DHAKA – The Government of Bangladesh appears to have dashed hopes that it would extend the tenure of the Bangladesh Accord beyond November 30 in a move some believe could potentially endanger the lives of garment factory workers. The tenure of the Accord was initially supposed to come to an end in May but the government extended it by six months. There have been international calls by MEPs and labour rights NGOs for this deadline to be extended, however, Mujibul Haque Chunnu, state minister for labour and employment, has now confirmed the timeline will be adhered to.
The Government now says the Remediation Coordination Cell (RCC) – effectively an internal replacement for the Accord made up of internal factory inspectors and engineers – is now ready to take over the Accord’s work. The handover of the work has been ongoing for some time.
More than 50 MEPs recently signed a letter by Dutch MEP Agnes Jongerius, urging EU Commissioner for Trade, Cecilia Malmström, to take action to avert premature closure of the Bangladesh Accord.
The letter said: “In 2013, the five-year legally binding Accord on Fire and Building Safety (the Accord) in Bangladesh was signed between global apparel brands, retailers, and trade unions, in the aftermath of the Rana Plaza building collapse that killed 1134 garment workers.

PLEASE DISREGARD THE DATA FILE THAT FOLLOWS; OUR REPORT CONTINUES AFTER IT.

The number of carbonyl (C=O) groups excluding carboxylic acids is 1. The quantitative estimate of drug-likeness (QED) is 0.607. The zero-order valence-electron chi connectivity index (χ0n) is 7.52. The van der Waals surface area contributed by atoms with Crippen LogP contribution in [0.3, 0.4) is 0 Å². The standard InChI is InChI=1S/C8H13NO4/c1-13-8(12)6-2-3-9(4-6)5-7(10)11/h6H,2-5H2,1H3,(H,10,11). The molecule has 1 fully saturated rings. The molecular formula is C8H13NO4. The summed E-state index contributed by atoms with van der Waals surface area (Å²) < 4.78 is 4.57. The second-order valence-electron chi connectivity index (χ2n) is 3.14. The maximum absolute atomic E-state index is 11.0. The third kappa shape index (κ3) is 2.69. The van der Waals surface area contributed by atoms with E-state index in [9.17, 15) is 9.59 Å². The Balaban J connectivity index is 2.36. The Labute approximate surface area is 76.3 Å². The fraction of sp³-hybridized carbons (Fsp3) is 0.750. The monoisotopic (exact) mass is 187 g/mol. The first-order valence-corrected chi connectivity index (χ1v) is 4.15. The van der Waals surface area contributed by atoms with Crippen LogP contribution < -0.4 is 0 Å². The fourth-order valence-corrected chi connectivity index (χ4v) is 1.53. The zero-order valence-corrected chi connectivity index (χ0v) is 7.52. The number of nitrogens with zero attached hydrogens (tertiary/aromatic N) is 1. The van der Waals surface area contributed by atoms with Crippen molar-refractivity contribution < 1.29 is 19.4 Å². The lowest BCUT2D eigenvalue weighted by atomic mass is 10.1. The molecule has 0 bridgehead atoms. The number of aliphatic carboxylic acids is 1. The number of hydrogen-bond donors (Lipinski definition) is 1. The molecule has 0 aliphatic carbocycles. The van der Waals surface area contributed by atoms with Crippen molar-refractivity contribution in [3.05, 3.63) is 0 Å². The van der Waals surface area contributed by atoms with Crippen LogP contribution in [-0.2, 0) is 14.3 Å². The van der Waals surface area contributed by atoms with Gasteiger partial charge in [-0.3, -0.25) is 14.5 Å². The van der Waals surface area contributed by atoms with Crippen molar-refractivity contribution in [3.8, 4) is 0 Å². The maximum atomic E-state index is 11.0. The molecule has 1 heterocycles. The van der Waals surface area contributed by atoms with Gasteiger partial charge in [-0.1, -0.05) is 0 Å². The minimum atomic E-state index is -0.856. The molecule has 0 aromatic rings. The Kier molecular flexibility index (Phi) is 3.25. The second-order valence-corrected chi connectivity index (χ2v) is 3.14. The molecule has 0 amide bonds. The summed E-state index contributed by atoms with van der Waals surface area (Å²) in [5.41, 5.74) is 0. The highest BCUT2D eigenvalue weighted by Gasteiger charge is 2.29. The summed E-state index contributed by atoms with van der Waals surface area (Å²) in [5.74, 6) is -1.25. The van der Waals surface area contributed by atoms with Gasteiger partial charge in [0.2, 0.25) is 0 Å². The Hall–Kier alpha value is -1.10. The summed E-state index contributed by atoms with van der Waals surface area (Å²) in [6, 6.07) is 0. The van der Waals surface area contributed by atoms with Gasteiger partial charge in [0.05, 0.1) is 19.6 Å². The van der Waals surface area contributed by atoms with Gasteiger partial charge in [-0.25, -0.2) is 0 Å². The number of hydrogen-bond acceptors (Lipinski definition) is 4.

“It has come to our attention that the succession of the Accord is at a critical juncture. The implementation of this so-called 2018 Transition Accord is at stake, because it is facing the closure of the Accord Foundation office at the 30 November 2018 by the Government of Bangladesh due to a verdict of the Bangladesh Supreme Court.
“This means that the Accord Foundation office will be forced to close its operations, making it much more difficult for the Accord agreement to be implemented, affecting millions of workers in unsafe, not yet fully remediated factories. Although 85 per cent of the Accord goals were achieved, it is still necessary to meet the safety goals and to assist the Government of Bangladesh to develop an adequate national regulatory unit to oversee workplace safety.
“In our view, the premature close down of the Accord Foundation office has negative consequences for the employees in the garment industry. It is also inconsistent with the commitments from the Government of Bangladesh towards the Sustainability Compact. Moreover, the authorities are not prepared to regulate safety in the garment factories.”
It will be interesting to see how this pans out. Bangladesh is potentially leaving itself hugely exposed here were any kind of factory accident to happen after the Accord – which has done so much fantastic work in the country – has effectively been ushered out of the door.